Police departments have long known that some "beats" can be more effectively patrolled by bicycle than in motor vehicles. Such places include downtown areas, housing complexes, college campuses and almost any place where tourists and pedestrians congregate. In such places, narrow streets or paths are difficult to navigate, or simply inaccessible, for motor vehicles, so an officer on two wheels can arrive more quickly than one who is behind a wheel.
Less common are ambulance bicycle fleets. I am guessing it's because the idea so rarely occurs to anyone who decides on such things: My searches have not yielded any reports of any city or other jurisdiction trying it and deciding it was a bust.
However, I have found out that in the Queensland, Australia city of Gold Coast, bicycle ambulances have been responding to calls in the Surfers Paradise and Broad Beach tourist zones. The program is seen as so successful that the nearby city of Brisbane is launching a similar service.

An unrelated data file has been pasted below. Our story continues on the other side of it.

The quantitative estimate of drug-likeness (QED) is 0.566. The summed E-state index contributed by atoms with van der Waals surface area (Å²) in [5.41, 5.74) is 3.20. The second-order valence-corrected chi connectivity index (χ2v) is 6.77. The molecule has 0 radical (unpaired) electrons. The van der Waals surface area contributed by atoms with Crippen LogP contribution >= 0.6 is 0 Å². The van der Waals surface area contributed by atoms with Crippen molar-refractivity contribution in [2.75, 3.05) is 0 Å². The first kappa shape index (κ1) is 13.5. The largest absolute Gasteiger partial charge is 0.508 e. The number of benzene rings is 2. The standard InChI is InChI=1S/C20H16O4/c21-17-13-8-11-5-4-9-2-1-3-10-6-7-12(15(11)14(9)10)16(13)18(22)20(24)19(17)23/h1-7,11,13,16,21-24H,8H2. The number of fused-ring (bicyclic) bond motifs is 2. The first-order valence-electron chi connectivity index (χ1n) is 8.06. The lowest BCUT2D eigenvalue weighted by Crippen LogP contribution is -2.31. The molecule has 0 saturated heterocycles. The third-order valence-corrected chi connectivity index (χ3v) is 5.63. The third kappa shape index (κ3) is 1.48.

|Gold Coast Bicycle Response Team|
Officials hope that the Gold Coast and Brisbane paramedics on bikes will help to ease the extra burdens that will no doubt be placed on local emergency services when the 2018 Commonwealth Games are held in Gold Coast. One sign that this is possible, and that the benefits of paramedics on bikes could extend well beyond the games, is that the average response time for a cycling paramedic has been, on average, eight minutes faster than that of an ambulance in a motor vehicle, according to Jane McDonald, one of the paramedics. She recounts, as an example, a bicycle response team arriving four minutes after an anaphylaxis patient making a call.
Ms. McDonald herself might have something to do with those times: After all, she raced and was considered one of her country's elite female cyclists.